I spent a little shy of about 2 hours wandering around the site. There are signs in both English and Spanish at most significant features on the site. These signs also have plans, which are very helpful in deciphering what you’re looking at. This was really one of my favorite sites I visited in Spain. There was one other person there for a few minutes, but otherwise I had the entire place to myself. It looks like there are perhaps ongoing excavation and conservation efforts at the site, but whether or not that is recent, I couldn’t really tell.
Though some of the more important/nicer finds from Augusta Bilbilis are kept in the regional museum in Zaragoza, there’s still a decent collection in the nearby Museo de Calatayud. Located at Plaza Santa Teresa 3 in Calatayud, the museum is open Tuesday through Saturday from 10:00 to 13:00 and 17:00 to 20:00. Sundays and holidays it is open 10:00 to 13:30 and on Monday the museum is closed. Admission is 2 Euros.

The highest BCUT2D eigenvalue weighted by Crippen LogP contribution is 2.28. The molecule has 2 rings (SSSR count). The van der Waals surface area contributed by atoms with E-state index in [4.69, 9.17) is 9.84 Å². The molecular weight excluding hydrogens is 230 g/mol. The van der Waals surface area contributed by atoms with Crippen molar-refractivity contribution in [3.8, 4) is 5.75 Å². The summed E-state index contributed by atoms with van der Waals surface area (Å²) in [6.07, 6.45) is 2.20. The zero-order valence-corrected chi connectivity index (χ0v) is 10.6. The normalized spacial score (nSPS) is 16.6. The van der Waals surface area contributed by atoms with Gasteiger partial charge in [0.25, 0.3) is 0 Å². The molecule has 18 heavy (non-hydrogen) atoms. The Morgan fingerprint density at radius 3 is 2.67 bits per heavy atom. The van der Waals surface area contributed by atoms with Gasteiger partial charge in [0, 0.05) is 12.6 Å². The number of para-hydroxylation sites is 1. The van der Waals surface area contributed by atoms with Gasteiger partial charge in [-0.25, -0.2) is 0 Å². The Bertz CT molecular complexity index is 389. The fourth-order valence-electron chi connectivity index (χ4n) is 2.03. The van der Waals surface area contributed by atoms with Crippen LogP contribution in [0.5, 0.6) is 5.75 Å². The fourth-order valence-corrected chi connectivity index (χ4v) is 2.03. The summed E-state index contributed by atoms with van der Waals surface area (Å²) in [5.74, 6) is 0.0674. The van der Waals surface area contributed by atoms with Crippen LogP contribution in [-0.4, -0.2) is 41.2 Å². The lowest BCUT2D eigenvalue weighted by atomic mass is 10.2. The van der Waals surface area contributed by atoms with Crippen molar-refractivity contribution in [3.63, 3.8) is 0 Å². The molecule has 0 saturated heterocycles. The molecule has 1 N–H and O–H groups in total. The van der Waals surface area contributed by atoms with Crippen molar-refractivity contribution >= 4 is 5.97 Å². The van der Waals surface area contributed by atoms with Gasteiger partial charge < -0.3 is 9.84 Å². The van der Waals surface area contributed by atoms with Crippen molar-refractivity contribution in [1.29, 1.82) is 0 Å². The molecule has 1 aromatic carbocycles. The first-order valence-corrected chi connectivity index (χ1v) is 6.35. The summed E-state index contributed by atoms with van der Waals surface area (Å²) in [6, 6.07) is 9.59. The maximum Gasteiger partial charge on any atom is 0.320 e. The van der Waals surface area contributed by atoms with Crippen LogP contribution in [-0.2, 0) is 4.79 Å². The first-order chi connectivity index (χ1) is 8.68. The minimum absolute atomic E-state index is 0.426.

The museum is not strictly an archaeological museum, though the majority of the first two floors are dedicated to archaeological finds from Augusta Bilbilis. There are a few pieces of statuary among the collection as well as some significant amounts of wall painting (including two reconstructed rooms) and a few partial mosaics recovered from the site. The majority of the collection is small finds, though. There is a particularly robust coin collection. It’s not especially large and took me about an hour to get through. Pretty much everything is in Spanish, there are no translations to other languages, though the vast majority of object descriptions are pretty concise; brief description and find location. Some include dating.